Back in the summer of 2016, Illinois became the only U.S. state in the past 80 years to go an entire year without a full operating budget, according to Reuters. It reached that dubious milestone thanks to an epic negotiation impasse between Republican governor Bruce Rauner and the Democratic-controlled state legislature. The story of the negotiation failure suggests lessons to professional negotiators facing tough choices and hoping to avoid impasse.
An agenda and a condition
As Illinois politicians approached negotiations for the 2015 budget, the state faced a $1.6 billion budget shortfall for fiscal year 2015 and a $6 billion gap between falling income-tax rates and the price of maintaining government services at 2015 levels. Meanwhile, the state’s economy was contracting at a time when most other U.S. states were experiencing growth, according to an analysis by the Federal Reserve Bank of Philadelphia.
On June 25, 2015, the Illinois General Assembly passed a state budget that would have created a deficit of almost $4 billion. Rauner vetoed it and announced that he would not agree to raise taxes to balance the budget unless the legislature passed his signature “turnaround agenda,” a list of proposed business-friendly, union-weakening laws. According to Rauner, his agenda was needed to cut spending in Illinois and overhaul the state’s pension system. But Democrats, led by Michael Madigan, the longtime speaker of the Illinois House of Representatives, rejected the governor’s demands, saying they were unrelated to the budget talks.
The threat of revolt
For most of the next year, Rauner refused to negotiate, saying he would do so only when Democrats agreed to his turnaround agenda. The resulting impasse and lack of budget led about one million Illinoisans to lose vital services, including mental health care and cancer screenings and caused the layoffs of thousands of workers. The state limped through the year on court-ordered spending and stopgap appropriations.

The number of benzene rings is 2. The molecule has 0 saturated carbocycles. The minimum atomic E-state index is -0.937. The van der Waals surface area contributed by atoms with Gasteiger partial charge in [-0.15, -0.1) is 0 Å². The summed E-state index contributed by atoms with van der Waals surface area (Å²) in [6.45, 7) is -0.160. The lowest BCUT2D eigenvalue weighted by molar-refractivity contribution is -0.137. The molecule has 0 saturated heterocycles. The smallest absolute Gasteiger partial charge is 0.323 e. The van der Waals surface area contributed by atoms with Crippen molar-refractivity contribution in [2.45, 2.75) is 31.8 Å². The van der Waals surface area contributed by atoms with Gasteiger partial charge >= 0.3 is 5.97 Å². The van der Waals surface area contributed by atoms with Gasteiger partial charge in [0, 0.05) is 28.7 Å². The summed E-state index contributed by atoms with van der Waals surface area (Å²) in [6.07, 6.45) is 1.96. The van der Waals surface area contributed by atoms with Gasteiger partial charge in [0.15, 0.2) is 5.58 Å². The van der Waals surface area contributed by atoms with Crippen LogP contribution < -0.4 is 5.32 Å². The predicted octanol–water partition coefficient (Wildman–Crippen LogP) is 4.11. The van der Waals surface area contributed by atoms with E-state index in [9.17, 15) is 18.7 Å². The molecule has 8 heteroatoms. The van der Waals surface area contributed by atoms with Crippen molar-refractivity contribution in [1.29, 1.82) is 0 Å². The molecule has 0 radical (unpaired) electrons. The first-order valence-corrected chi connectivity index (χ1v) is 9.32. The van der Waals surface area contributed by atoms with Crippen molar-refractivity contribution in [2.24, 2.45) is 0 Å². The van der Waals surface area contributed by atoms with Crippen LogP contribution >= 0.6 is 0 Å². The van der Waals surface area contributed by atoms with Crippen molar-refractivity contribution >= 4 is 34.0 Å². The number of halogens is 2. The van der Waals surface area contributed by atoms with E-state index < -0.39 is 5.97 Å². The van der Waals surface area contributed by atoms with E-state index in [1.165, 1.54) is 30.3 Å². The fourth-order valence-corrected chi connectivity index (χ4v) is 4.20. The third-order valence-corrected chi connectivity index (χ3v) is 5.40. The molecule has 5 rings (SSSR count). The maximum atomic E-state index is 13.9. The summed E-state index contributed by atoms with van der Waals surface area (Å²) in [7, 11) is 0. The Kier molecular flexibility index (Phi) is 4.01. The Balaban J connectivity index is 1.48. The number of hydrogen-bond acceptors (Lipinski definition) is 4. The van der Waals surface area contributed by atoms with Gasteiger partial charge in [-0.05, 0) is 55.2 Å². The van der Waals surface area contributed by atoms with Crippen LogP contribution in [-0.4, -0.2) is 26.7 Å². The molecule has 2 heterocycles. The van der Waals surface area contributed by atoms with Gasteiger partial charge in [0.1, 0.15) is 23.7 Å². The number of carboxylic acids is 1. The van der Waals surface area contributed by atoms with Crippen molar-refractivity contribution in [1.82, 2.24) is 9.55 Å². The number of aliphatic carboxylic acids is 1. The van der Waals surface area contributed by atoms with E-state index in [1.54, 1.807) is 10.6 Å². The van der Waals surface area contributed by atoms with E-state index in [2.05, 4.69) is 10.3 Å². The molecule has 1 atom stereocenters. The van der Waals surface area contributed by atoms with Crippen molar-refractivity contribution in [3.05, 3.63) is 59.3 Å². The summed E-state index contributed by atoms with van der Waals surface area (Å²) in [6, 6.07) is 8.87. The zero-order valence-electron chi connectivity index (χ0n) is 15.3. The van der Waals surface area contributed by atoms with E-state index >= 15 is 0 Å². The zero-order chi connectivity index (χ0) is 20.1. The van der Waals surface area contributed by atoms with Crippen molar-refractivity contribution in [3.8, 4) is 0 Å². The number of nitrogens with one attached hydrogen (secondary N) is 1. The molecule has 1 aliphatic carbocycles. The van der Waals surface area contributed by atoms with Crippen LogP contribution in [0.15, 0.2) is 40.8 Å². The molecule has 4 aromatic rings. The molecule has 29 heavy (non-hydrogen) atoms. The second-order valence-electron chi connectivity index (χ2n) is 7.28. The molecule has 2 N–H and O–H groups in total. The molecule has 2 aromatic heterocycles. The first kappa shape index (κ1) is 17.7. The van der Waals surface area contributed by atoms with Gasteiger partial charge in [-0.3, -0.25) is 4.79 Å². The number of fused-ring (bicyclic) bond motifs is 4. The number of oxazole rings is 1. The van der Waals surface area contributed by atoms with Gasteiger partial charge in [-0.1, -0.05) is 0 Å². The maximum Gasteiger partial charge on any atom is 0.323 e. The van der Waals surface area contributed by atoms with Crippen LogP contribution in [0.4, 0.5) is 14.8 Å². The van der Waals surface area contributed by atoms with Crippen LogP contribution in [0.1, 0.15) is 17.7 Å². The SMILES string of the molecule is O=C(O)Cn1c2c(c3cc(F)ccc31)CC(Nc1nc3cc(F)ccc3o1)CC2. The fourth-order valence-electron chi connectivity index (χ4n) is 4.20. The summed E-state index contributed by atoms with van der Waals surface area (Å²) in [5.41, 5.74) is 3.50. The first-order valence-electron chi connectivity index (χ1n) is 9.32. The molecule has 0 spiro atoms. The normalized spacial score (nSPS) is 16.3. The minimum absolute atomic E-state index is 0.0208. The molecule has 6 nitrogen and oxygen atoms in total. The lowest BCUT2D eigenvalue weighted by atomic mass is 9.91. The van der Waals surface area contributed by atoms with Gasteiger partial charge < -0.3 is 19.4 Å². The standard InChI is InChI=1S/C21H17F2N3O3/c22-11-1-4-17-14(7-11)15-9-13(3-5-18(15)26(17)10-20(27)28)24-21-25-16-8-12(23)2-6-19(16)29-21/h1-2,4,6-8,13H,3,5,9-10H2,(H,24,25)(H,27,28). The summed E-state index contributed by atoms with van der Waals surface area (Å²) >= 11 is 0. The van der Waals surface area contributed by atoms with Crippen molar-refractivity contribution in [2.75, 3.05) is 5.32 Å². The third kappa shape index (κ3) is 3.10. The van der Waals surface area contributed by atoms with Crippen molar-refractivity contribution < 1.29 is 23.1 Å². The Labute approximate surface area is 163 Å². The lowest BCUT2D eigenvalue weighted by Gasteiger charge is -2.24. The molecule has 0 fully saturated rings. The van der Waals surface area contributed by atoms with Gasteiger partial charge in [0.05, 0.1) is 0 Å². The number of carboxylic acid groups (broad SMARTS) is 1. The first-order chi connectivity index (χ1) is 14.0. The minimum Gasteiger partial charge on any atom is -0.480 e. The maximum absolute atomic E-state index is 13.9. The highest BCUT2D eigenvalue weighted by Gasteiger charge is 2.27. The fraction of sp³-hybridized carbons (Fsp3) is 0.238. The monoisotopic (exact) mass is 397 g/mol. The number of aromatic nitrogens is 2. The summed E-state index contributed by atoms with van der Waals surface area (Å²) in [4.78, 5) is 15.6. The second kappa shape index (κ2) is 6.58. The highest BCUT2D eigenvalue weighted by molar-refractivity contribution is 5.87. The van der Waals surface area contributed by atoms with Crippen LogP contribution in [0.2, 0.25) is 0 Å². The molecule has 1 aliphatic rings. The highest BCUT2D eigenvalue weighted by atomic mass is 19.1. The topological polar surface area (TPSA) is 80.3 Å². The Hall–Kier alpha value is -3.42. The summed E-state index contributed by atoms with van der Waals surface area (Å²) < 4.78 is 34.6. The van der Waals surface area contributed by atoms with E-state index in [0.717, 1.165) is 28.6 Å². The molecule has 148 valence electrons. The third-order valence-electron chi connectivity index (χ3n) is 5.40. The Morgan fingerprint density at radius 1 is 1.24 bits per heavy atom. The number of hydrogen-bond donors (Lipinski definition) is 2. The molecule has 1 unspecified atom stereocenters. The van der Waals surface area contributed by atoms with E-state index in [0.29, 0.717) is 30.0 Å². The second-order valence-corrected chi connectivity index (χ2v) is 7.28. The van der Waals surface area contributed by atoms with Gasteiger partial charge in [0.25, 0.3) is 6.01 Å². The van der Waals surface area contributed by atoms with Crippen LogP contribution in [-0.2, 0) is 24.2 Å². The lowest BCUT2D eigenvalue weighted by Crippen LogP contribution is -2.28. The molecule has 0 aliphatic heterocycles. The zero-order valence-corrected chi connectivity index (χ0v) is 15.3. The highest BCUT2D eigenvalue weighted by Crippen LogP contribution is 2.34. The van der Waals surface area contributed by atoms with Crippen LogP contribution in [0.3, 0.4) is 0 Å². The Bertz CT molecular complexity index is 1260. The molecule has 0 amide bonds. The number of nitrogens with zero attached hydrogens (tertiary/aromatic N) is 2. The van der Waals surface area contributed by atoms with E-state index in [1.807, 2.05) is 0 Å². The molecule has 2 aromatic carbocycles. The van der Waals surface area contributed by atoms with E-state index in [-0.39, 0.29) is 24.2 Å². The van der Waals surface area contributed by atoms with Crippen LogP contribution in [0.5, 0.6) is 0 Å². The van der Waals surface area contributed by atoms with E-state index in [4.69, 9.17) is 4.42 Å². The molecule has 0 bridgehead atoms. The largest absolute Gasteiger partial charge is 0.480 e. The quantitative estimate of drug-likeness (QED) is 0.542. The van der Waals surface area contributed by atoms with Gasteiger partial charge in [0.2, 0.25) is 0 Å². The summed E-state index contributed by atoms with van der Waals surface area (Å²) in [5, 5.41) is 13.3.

The threat of voters’ wrath in the November elections motivated Rauner and the legislators to hammer out a temporary compromise. On June 30, Rauner approved a stopgap plan designed to keep the state government operating for six months. The Chicago Tribune called the deal a “duck-and-cover” for Illinois politicians. “Only in Illinois’ bizarre universe of astonishing political ineptitude does this budget vote qualify as an achievement,” wrote the Tribune’s editorial board.
3 keys to avoiding a protracted impasse
Here are three negotiating techniques that professional negotiators can use to build trust and break through an impasse in adversarial bargaining:
- Adopt a gain frame.
Negotiations over costs and losses, such as a mortgage foreclosure, a job termination, or a budget shortfall, are generally more competitive and challenging than those involving benefits and assets, such as a home purchase, a new job, or a budget surplus.
How can you avoid approaching negotiations over losses with a rigid attitude? Try to identify any benefits that may accompany the burdens you anticipate, recommend University of Utah professor Harris Sondak and Columbia Business School professor Adam D. Galinsky, and encourage your counterpart to do the same. A tighter operating budget offers opportunities to exercise greater fiscal restraint, for example.
- Think multiple steps ahead.
When you are faced with someone’s unappealing offer or position, think multiple steps ahead before you refuse to negotiate or compromise unless the other party meets your conditions. Firm positions and rejections can easily lead to a protracted impasse. Instead of taking a tough stance, top negotiators educate their counterparts about what aspects of their offers are most palatable and think about what they might ask for in return for concessions.
- Keep talking.
Over the course of a year, Illinois politicians failed to meet at the negotiating table even as the stalemate had painful repercussions for the state’s residents and reputation.
Individuals and organizations sometimes refuse to negotiate in the hope that a counterpart will back down as the costs inflicted by an impasse mount. What’s often overlooked is that impasse damages both sides. The more time passes, the deeper both parties dig in their heels. If you do manage to get back to the negotiating table, the ill will that accumulated during the impasse will make talks all the more challenging.
Negotiation is usually a much more promising means of resolving a conflict and ending an impasse than refusing to negotiate. When talks have reached an impasse, try building trust and goodwill by proposing that you negotiate relatively minor issues first.
Which techniques have helped you break through a negotiation impasse? Share your story in the comments.
Adapted from an article in the October 2016 issue of the Negotiation Briefings newsletter, published by the Program on Negotiation at Harvard Law School.